Molecular Biology and Biochemistry, Department of

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Genome Comparison of Human and Non-Human Malaria Parasites Reveals Species Subset-Specific Genes Potentially Linked to Human Disease

Peer reviewed: 
Yes, item is peer reviewed.
Date created: 
2011
Abstract: 

Genes underlying important phenotypic differences between Plasmodium species, the causative agents of malaria, are frequently found in only a subset of species and cluster at dynamically evolving subtelomeric regions of chromosomes. We hypothesized that chromosome-internal regions of Plasmodium genomes harbour additional species subset-specific genes that underlie differences in human pathogenicity, human-to-human transmissibility, and human virulence. We combined sequence similarity searches with synteny block analyses to identify species subset-specific genes in chromosome-internal regions of six published Plasmodium genomes, including Plasmodium falciparum, Plasmodium vivax, Plasmodium knowlesi, Plasmodium yoelii, Plasmodium berghei, and Plasmodium chabaudi. To improve comparative analysis, we first revised incorrectly annotated gene models using homology-based gene finders and examined putative subset-specific genes within syntenic contexts. Confirmed subset-specific genes were then analyzed for their role in biological pathways and examined for molecular functions using publicly available databases. We identified 16 genes that are well conserved in the three primate parasites but not found in rodent parasites, including three key enzymes of the thiamine (vitamin B1) biosynthesis pathway. Thirteen genes were found to be present in both human parasites but absent in the monkey parasite P. knowlesi, including genes specifically upregulated in sporozoites or gametocytes that could be linked to parasite transmission success between humans. Furthermore, we propose 15 chromosome-internal P. falciparum-specific genes as new candidate genes underlying increased human virulence and detected a currently uncharacterized cluster of P. vivax-specific genes on chromosome 6 likely involved in erythrocyte invasion. In conclusion, Plasmodium species harbour many chromosome-internal differences in the form of protein-coding genes, some of which are potentially linked to human disease and thus promising leads for future laboratory research.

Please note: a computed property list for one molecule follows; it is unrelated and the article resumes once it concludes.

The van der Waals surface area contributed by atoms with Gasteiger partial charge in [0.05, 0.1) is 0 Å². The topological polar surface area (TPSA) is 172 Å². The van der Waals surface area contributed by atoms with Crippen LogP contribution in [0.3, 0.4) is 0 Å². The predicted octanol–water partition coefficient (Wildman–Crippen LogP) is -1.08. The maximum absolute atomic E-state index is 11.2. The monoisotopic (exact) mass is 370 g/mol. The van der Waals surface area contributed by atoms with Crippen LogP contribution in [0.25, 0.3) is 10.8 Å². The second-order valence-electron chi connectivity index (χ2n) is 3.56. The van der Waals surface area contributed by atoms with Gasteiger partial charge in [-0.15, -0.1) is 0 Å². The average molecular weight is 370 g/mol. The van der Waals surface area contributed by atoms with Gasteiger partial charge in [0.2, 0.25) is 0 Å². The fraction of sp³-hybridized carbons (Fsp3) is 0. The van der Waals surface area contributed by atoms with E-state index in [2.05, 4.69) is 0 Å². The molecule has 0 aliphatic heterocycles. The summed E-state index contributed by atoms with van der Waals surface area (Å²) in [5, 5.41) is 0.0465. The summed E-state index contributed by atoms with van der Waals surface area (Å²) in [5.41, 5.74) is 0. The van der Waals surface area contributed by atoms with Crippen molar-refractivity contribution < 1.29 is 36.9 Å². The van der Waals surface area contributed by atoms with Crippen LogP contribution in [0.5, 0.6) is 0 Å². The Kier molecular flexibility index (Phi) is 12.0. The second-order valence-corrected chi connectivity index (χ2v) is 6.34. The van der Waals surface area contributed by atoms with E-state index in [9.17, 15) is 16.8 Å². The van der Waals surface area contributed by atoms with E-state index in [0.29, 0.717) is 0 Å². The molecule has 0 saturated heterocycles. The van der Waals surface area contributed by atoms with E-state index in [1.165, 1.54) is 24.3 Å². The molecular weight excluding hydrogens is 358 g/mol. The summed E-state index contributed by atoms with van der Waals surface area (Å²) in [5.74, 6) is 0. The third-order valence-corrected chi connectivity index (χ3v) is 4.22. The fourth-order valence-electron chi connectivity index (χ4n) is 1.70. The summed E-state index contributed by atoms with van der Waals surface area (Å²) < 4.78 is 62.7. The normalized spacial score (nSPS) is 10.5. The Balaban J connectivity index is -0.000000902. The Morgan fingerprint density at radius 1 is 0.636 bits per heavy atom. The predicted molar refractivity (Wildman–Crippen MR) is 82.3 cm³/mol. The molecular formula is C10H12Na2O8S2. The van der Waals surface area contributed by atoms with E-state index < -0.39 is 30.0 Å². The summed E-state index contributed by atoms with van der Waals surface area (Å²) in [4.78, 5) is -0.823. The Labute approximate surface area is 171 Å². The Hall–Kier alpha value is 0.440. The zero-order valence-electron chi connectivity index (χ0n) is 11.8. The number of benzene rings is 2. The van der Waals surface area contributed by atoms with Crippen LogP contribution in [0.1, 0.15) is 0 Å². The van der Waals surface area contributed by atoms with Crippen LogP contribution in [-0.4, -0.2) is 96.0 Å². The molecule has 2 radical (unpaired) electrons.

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Mutations in a Guanylate Cyclase GCY-35/GCY-36 Modify Bardet-Biedl Syndrome–Associated Phenotypes in Caenorhabditis elegans

Peer reviewed: 
Yes, item is peer reviewed.
Date created: 
2011
Abstract: